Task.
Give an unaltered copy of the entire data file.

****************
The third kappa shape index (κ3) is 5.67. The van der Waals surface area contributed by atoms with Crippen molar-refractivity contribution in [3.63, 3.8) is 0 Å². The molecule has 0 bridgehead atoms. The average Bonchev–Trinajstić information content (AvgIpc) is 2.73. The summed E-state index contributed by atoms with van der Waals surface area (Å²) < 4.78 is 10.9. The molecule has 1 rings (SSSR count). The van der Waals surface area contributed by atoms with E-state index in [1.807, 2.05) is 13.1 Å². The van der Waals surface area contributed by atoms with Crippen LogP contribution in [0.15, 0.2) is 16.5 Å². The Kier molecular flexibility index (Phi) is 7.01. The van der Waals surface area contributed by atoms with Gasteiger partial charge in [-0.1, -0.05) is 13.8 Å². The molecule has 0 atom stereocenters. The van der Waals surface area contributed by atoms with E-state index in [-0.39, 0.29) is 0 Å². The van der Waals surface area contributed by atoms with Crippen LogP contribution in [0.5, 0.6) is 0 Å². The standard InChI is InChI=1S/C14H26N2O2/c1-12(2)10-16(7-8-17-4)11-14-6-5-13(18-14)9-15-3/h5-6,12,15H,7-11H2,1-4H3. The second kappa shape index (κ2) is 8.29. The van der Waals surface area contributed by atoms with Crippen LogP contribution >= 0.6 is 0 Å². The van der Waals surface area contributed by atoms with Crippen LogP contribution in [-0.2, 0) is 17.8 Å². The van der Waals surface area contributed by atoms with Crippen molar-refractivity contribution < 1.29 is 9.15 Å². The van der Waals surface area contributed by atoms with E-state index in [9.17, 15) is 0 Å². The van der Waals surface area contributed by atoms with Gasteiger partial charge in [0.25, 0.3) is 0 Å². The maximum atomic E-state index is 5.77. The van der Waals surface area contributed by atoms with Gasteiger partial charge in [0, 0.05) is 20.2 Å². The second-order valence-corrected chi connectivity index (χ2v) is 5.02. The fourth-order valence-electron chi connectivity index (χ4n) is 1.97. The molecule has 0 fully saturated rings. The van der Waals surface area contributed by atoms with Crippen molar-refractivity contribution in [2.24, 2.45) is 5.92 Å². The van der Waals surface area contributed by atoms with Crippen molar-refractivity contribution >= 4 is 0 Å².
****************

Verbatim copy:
The third kappa shape index (κ3) is 5.67. The van der Waals surface area contributed by atoms with Crippen molar-refractivity contribution in [3.63, 3.8) is 0 Å². The molecule has 0 bridgehead atoms. The average Bonchev–Trinajstić information content (AvgIpc) is 2.73. The summed E-state index contributed by atoms with van der Waals surface area (Å²) < 4.78 is 10.9. The molecule has 1 rings (SSSR count). The van der Waals surface area contributed by atoms with E-state index in [1.807, 2.05) is 13.1 Å². The van der Waals surface area contributed by atoms with Crippen LogP contribution in [0.15, 0.2) is 16.5 Å². The Kier molecular flexibility index (Phi) is 7.01. The van der Waals surface area contributed by atoms with Gasteiger partial charge in [-0.1, -0.05) is 13.8 Å². The molecule has 0 atom stereocenters. The van der Waals surface area contributed by atoms with E-state index in [-0.39, 0.29) is 0 Å². The van der Waals surface area contributed by atoms with Crippen LogP contribution in [0.5, 0.6) is 0 Å². The standard InChI is InChI=1S/C14H26N2O2/c1-12(2)10-16(7-8-17-4)11-14-6-5-13(18-14)9-15-3/h5-6,12,15H,7-11H2,1-4H3. The second kappa shape index (κ2) is 8.29. The van der Waals surface area contributed by atoms with Crippen LogP contribution >= 0.6 is 0 Å². The van der Waals surface area contributed by atoms with Crippen LogP contribution in [-0.2, 0) is 17.8 Å². The van der Waals surface area contributed by atoms with Crippen molar-refractivity contribution < 1.29 is 9.15 Å². The van der Waals surface area contributed by atoms with E-state index in [9.17, 15) is 0 Å². The van der Waals surface area contributed by atoms with Gasteiger partial charge in [0.25, 0.3) is 0 Å². The maximum atomic E-state index is 5.77. The van der Waals surface area contributed by atoms with Gasteiger partial charge in [0, 0.05) is 20.2 Å². The second-order valence-corrected chi connectivity index (χ2v) is 5.02. The fourth-order valence-electron chi connectivity index (χ4n) is 1.97. The molecule has 0 fully saturated rings. The van der Waals surface area contributed by atoms with Crippen molar-refractivity contribution in [2.24, 2.45) is 5.92 Å². The van der Waals surface area contributed by atoms with Crippen molar-refractivity contribution >= 4 is 0 Å².